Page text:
Subject: Re: Difference between LISP and C++
From: Erik Naggum <>
Date: 16 Oct 2002 17:18:49 +0000
Newsgroups: comp.lang.lisp
Message-ID: <>

* arien <spammers_suck@getlost.invalid>
| At least curly brace, semicolon, comma etc are all different.  It becomes
| easier to find the error, and the compiler will even tell you which line
| has the error.

  This is a matter of what you have become used to.  The belief that what
  you became used to /first/ should be the one and only guide for what you
  will do for the rest of your life, makes the random flow of experiences
  that you will encounter in your life a dangerous lottery instead of a
  continuous opportunity to revise and improve your views and opinions.

  Let me quote from Chapter 5 The Basics of Using Typefaces of a book that
  arrived today, as hot off the press as it gets when you ship books through
  our miserable fall temperatures:


Empirically we know that some typefaces are easier to read than others.
Quite apart from the way texts are set--their typographic qualities--some
typefaces are simply eaiser on the eyes and someare more difficult.  This
fact has always intrigued the scientifically minded of the type world,
leading to decades of effort and scores of research projects dedicated to
readability studies.  The goals of these studies have been to learn what
typographic practices enhance readability and to determine what kinds of
typefaces are the most readable.

Readability studies are notorious for coming to clouded and contradictory
conclusions.  Even consensus opinions have been cast into doubt.  For
example, it has long been an article of faith that seriffed types are easier
to read than sans serif types (studies, naturally, disagree on the subject).
Likewise, roman types have long been assumed to be more readable than
italic types (one study even specified that they were 3% more readable).

But yet another recent study has cast doubt on these stereotypes.  The
study compared the reading speeds of a group reading texts set in roman
typefaces with those of a group reading texts set in the /Fraktur/, or
/black-letter/, type popular in Germany until World War II.  It has
generally been assumed that because the strokes used in Fraktur types are
so similar and so closely spaced, readers need more time to decipher the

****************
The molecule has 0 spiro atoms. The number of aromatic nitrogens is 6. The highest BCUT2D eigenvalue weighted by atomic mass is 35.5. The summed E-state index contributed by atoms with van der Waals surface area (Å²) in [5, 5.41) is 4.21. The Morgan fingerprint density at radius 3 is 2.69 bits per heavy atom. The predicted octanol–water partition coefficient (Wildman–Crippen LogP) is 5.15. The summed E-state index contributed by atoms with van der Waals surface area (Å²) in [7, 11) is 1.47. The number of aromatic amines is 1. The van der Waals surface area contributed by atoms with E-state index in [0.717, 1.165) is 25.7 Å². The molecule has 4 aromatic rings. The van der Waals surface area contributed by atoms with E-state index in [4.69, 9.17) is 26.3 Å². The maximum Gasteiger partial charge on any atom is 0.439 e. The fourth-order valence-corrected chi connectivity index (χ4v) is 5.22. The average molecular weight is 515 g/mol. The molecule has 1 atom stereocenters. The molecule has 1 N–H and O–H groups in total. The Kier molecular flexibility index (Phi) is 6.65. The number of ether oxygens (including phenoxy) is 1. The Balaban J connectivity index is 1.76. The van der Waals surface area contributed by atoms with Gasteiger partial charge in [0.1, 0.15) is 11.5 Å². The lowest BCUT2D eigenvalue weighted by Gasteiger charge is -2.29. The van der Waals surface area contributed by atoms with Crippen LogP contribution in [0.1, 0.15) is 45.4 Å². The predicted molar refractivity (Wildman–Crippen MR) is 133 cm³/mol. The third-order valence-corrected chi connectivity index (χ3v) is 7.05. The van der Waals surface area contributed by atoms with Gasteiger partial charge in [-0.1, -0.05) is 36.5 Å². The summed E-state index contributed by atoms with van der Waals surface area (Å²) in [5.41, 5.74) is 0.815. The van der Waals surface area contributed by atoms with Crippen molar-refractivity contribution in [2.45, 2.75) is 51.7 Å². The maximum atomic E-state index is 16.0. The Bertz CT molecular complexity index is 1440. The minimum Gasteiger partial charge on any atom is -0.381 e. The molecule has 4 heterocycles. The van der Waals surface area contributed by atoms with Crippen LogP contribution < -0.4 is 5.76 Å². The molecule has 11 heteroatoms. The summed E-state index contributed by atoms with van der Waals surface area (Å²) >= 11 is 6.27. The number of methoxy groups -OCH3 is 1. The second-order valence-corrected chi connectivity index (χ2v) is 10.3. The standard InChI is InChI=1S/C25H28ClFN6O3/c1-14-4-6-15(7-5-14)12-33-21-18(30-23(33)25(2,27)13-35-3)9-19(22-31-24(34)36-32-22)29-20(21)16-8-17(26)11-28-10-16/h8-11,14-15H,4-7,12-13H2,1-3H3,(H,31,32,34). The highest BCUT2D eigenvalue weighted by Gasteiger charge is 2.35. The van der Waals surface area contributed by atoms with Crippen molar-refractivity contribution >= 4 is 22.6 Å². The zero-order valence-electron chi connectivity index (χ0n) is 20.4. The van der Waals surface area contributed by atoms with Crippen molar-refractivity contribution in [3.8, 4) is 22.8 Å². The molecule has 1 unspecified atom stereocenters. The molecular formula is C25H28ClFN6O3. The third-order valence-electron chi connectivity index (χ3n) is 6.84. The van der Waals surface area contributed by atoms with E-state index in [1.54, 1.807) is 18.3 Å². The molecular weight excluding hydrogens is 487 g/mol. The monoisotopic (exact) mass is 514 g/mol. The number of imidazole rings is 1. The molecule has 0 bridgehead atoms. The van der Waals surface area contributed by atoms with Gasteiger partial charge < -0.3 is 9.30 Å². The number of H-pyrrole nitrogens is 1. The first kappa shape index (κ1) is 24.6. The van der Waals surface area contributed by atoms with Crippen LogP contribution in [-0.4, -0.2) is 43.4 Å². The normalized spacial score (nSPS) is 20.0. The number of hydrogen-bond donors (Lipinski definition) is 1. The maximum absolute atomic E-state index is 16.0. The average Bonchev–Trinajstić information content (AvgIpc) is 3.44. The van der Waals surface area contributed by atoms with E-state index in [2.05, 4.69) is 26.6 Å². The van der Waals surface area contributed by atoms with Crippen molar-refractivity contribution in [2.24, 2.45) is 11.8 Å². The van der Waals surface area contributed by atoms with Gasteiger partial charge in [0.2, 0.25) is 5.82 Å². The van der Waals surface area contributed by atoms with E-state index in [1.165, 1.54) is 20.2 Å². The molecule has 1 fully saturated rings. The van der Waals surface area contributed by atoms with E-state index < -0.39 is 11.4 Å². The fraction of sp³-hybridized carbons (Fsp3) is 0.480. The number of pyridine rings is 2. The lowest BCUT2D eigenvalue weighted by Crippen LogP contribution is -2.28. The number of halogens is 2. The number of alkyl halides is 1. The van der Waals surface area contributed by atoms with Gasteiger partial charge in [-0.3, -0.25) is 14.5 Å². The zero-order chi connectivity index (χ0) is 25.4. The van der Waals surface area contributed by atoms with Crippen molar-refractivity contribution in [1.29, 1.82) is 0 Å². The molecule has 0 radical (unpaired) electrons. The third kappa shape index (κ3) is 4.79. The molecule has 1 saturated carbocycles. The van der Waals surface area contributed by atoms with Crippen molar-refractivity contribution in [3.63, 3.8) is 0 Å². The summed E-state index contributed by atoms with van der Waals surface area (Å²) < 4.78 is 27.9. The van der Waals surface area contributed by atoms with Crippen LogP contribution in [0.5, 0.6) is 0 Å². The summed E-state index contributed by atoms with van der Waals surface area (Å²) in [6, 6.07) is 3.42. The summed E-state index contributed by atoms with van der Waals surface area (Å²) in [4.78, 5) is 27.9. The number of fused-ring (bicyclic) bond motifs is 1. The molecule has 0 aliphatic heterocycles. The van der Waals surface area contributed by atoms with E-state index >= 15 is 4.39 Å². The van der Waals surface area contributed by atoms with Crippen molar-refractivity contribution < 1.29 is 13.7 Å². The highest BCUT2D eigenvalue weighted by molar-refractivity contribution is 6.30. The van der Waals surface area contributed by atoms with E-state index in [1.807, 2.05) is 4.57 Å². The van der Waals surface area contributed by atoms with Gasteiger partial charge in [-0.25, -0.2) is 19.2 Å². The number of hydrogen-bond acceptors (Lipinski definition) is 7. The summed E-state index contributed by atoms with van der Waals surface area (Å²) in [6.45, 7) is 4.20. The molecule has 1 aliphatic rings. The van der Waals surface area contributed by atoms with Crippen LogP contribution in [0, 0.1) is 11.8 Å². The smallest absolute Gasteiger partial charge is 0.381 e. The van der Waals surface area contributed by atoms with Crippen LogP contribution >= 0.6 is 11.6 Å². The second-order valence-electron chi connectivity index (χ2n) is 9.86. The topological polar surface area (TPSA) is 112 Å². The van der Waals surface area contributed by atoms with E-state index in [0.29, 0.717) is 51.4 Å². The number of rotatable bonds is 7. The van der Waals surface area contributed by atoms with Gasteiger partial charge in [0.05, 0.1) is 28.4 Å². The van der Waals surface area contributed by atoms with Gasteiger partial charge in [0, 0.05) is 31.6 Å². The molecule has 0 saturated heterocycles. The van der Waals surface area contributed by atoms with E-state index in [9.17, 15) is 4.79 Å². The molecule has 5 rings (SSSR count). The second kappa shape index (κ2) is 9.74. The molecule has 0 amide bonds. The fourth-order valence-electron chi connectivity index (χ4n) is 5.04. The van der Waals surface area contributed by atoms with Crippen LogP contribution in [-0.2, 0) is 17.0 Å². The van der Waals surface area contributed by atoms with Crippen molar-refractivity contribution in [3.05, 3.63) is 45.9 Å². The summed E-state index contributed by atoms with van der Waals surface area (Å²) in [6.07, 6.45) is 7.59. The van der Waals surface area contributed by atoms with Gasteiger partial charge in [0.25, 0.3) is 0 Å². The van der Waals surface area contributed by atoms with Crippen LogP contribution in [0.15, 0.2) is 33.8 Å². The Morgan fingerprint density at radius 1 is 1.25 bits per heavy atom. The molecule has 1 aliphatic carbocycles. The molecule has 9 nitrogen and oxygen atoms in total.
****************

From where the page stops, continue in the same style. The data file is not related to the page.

letters. Wrong.  The study found that the reading speeds of those accustomed
to reading Fraktur type were essentially the same as those used to reading
text set in roman types.  Bad typesetting and bad typeface design aside,
the fact seems to be that the most readabale typefaces are the ones you're
accustomed to reading.

The study's conclusions don't mean that the stereotypes of sans serif and
italics as being less readable aren't true.  Popular design and typographic
practice have made them true by using seriffed roman types as teh standard
faces for books, magazines, and newspapers.  Because they are what we're
accustomed to, seriffed faces are more readable for us.

  I recommend this book:

DDC 686.22 (typography); ISBN 0-321-12730-7; LCCN <unavailable>; 2003
James Felici
The Complete Manual of Typography, a guide to setting perfect type

| In lisp, all you have is parentheses, parentheses, and more parentheses.

  In reality, this is all you /see/, because you have been sensitized to
  the parentheses from your previous exposure.  I have written previously
  on the pain factor of parentheses in the C family which causes people who
  come from that background to feel them acutely painful.  Search google.

| And if you get it wrong, lisp doesn't tell you.

  Yes, it does (insofar as "lisp" here refers to an implementation), but
  you have to accustom yourself to what the compiler expects and complains
  about.  You have already succeeded in this with your first programming
  language.  Now is the time to repeat that process with your next language.

| *That's* why I have more problems with ()'s than I ever had in Java.

  People actually forget the pain of learning something and assume that
  when they know the first thing well, they should be able to learn the
  next thing with the same ease that they use the first thing.  This is so
  horribly misguided that I fail to see how people can possibly believe it,
  but many people evidently do.  I think it is because people only really
  learn one thing of each kind, the first they ever encounter, and hence
  never realize what it costs to learn anything, or they may actually fail
  at learning something and hence only accumulate simple-minded coping
  strategies in the face of repeated failure.  Learning is /work/, however.
Erik Naggum, Oslo, Norway

Act from reason, and failure makes you rethink and study harder.
Act from faith, and failure makes you blame someone and push harder.